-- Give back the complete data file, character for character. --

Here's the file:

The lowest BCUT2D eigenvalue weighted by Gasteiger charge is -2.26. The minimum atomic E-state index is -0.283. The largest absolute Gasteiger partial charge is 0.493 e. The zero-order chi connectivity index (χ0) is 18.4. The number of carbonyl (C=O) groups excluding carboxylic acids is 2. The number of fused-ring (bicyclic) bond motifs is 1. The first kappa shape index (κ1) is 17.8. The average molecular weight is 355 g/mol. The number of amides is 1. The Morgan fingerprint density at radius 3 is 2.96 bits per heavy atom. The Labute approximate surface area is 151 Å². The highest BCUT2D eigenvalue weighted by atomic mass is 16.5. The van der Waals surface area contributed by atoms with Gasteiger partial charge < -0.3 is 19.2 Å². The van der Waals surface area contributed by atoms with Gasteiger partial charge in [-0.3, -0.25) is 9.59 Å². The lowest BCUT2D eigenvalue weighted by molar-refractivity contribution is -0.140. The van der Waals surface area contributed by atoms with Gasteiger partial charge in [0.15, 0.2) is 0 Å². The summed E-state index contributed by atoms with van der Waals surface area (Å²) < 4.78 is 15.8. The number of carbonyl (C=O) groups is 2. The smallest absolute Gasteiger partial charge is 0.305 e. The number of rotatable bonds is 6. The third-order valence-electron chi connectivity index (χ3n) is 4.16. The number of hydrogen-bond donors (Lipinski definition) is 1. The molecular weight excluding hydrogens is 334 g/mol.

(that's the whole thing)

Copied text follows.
The lowest BCUT2D eigenvalue weighted by Gasteiger charge is -2.26. The minimum atomic E-state index is -0.283. The largest absolute Gasteiger partial charge is 0.493 e. The zero-order chi connectivity index (χ0) is 18.4. The number of carbonyl (C=O) groups excluding carboxylic acids is 2. The number of fused-ring (bicyclic) bond motifs is 1. The first kappa shape index (κ1) is 17.8. The average molecular weight is 355 g/mol. The number of amides is 1. The Morgan fingerprint density at radius 3 is 2.96 bits per heavy atom. The Labute approximate surface area is 151 Å². The highest BCUT2D eigenvalue weighted by atomic mass is 16.5. The van der Waals surface area contributed by atoms with Gasteiger partial charge < -0.3 is 19.2 Å². The van der Waals surface area contributed by atoms with Gasteiger partial charge in [-0.3, -0.25) is 9.59 Å². The lowest BCUT2D eigenvalue weighted by molar-refractivity contribution is -0.140. The van der Waals surface area contributed by atoms with Gasteiger partial charge in [0.15, 0.2) is 0 Å². The summed E-state index contributed by atoms with van der Waals surface area (Å²) < 4.78 is 15.8. The number of carbonyl (C=O) groups is 2. The smallest absolute Gasteiger partial charge is 0.305 e. The number of rotatable bonds is 6. The third-order valence-electron chi connectivity index (χ3n) is 4.16. The number of hydrogen-bond donors (Lipinski definition) is 1. The molecular weight excluding hydrogens is 334 g/mol.